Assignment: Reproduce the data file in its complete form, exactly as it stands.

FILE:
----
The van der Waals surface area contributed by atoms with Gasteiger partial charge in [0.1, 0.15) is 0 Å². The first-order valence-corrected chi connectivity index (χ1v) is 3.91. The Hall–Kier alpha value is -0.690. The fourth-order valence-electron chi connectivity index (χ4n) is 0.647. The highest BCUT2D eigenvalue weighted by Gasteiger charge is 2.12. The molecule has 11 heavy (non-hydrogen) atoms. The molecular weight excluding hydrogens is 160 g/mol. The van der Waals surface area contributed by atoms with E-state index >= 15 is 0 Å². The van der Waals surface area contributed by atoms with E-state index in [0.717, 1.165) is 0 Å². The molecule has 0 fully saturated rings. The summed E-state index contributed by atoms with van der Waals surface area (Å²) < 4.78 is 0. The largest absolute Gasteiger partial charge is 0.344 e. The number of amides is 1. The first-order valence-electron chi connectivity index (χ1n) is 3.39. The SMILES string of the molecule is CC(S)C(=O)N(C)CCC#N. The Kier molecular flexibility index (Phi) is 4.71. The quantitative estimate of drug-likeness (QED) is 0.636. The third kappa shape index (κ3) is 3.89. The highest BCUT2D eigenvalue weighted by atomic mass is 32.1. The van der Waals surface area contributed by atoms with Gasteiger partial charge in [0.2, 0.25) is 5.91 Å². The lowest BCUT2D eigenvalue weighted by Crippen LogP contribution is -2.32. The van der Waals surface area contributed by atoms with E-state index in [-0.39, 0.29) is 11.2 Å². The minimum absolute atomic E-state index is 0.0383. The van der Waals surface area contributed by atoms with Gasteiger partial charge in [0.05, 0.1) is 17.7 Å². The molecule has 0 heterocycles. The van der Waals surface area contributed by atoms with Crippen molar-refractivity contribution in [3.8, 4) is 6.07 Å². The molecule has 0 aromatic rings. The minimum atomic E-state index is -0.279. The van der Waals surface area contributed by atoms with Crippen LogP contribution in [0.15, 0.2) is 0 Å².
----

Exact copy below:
The van der Waals surface area contributed by atoms with Gasteiger partial charge in [0.1, 0.15) is 0 Å². The first-order valence-corrected chi connectivity index (χ1v) is 3.91. The Hall–Kier alpha value is -0.690. The fourth-order valence-electron chi connectivity index (χ4n) is 0.647. The highest BCUT2D eigenvalue weighted by Gasteiger charge is 2.12. The molecule has 11 heavy (non-hydrogen) atoms. The molecular weight excluding hydrogens is 160 g/mol. The van der Waals surface area contributed by atoms with E-state index >= 15 is 0 Å². The van der Waals surface area contributed by atoms with E-state index in [0.717, 1.165) is 0 Å². The molecule has 0 fully saturated rings. The summed E-state index contributed by atoms with van der Waals surface area (Å²) < 4.78 is 0. The largest absolute Gasteiger partial charge is 0.344 e. The number of amides is 1. The first-order valence-electron chi connectivity index (χ1n) is 3.39. The SMILES string of the molecule is CC(S)C(=O)N(C)CCC#N. The Kier molecular flexibility index (Phi) is 4.71. The quantitative estimate of drug-likeness (QED) is 0.636. The third kappa shape index (κ3) is 3.89. The highest BCUT2D eigenvalue weighted by atomic mass is 32.1. The van der Waals surface area contributed by atoms with Gasteiger partial charge in [0.2, 0.25) is 5.91 Å². The lowest BCUT2D eigenvalue weighted by Crippen LogP contribution is -2.32. The van der Waals surface area contributed by atoms with E-state index in [-0.39, 0.29) is 11.2 Å². The minimum absolute atomic E-state index is 0.0383. The van der Waals surface area contributed by atoms with Gasteiger partial charge in [0.05, 0.1) is 17.7 Å². The molecule has 0 heterocycles. The van der Waals surface area contributed by atoms with Crippen molar-refractivity contribution in [3.8, 4) is 6.07 Å². The molecule has 0 aromatic rings. The minimum atomic E-state index is -0.279. The van der Waals surface area contributed by atoms with Crippen LogP contribution in [0.15, 0.2) is 0 Å².